MNP Consumer Debt Index reveals declining financial confidence and increasing debt concerns among British Columbians due to pandemic

  • Over half regret the amount of debt they have taken on, the highest proportion compared to the other provinces (+5).
  • Nearly half not confident they can cover living expenses this year without going further into debt (+3).
  • British Columbians are the most likely to have taken on more debt as a direct result of the pandemic (31%), and the most likely to say debt keeps them awake at night (27%).

Night view of Vancouver port, downtown lighting up the streets and water

VANCOUVER, BC –January 18 , 2021 — As pandemic-related economic pain and wage losses continue in B.C., there are signs 2020’s financial stressors will continue to exact a toll well into 2021. Now in its fifteenth wave, the MNP Consumer Debt Index found more than half (52%) of British Columbians regret the amount of debt they have taken on, a five-point jump since September and the largest proportion compared to the other provinces. The quarterly survey, which is conducted by Ipsos on behalf of MNP, also found nearly half (46%) don’t believe they can cover their living expenses for the next year without going further into debt, a three-point increase from September.

“Our research shows financial pressure is mounting for the majority of British Columbians,” says Linda Paul, a Licensed Insolvency Trustee with MNP LTD in the Lower Mainland. “It is very concerning to see so many people already feeling like they can’t afford their living expenses — particularly with so much uncertainty still ahead.”

Compared to the other provinces, the survey found British Columbians (31%) are the most likely to have taken on more debt as a direct result of the pandemic. This includes using credit cards (17%) or lines of credit (8%) to pay off bills, borrowing money from friends or family (14%), taking out a bank loan (2%), or using a payday loan service (4%).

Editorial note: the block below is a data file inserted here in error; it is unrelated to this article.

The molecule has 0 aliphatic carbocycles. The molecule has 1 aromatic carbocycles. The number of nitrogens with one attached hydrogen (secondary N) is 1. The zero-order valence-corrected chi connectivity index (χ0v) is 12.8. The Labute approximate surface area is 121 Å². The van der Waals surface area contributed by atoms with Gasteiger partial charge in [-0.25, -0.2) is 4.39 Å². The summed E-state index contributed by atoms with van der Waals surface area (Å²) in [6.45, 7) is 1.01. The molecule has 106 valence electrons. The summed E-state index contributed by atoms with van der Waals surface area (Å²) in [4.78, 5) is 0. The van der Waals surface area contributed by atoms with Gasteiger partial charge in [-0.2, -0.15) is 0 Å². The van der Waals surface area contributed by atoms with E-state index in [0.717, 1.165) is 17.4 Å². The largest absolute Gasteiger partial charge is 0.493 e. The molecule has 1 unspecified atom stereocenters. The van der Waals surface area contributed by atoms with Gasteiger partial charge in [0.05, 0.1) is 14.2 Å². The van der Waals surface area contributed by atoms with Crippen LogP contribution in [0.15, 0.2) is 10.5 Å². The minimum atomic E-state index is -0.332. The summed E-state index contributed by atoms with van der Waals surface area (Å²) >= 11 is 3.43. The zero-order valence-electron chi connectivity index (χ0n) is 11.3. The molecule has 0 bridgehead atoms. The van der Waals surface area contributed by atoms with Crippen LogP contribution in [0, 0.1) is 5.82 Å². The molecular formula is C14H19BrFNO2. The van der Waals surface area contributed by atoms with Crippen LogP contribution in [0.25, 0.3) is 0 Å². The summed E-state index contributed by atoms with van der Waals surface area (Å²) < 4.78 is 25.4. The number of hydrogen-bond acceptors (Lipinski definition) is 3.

“The results can be disastrous when those who are already struggling financially try to cope by taking on additional debt. It’s like attempting to fill one hole by digging another,” explains Paul.

The survey also highlighted the risks of heavy reliance on credit. Almost half of British Columbians (48%, unchanged) are afraid they could find themselves in financial trouble if interest rates go up. Accumulating personal debt is also more likely to be keeping British Columbians up at night, with more than a quarter (27%, +2) indicating their debt is getting in the way of a restful night’s sleep — more than any other province. British Columbians are also the most likely to say they lie awake worrying about how they will pay their bills (24%, -3) or afford essentials for their family (24%, +2).

“Unexpected crises are among single greatest causes of serious financial trouble in Canada, and the pandemic set many unexpected life-changing financial disturbances into motion. Some which many people either didn’t or couldn’t have prepared for,” says Paul. “Things like wage loss, change in relationship status, or the death of an immediate family member can all have a snowball effect on debt.”

Just one in three British Columbians (34%, +2) are confident they could cope with life-changing events such as a change in their relationship status (34%, unchanged), or loss of employment / a change in wage or seasonal work (27%, +1) without increasing their debt burden. Fewer British Columbians feel confident they could cope financially with the death of an immediate family member (22%, -7) without increasing their debt load.

Low interest rates may also be providing a false sense of comfort for some, with six in 10 (62%) indicating they feel that now is a good time to buy things they otherwise couldn’t afford. Four in 10 (38%) say they’re more relaxed about carrying debt than usual. This may be why fewer (24%) say they’re losing sleep due to COVID-19 economic concerns (-7 since June) or the recession (23%, -2).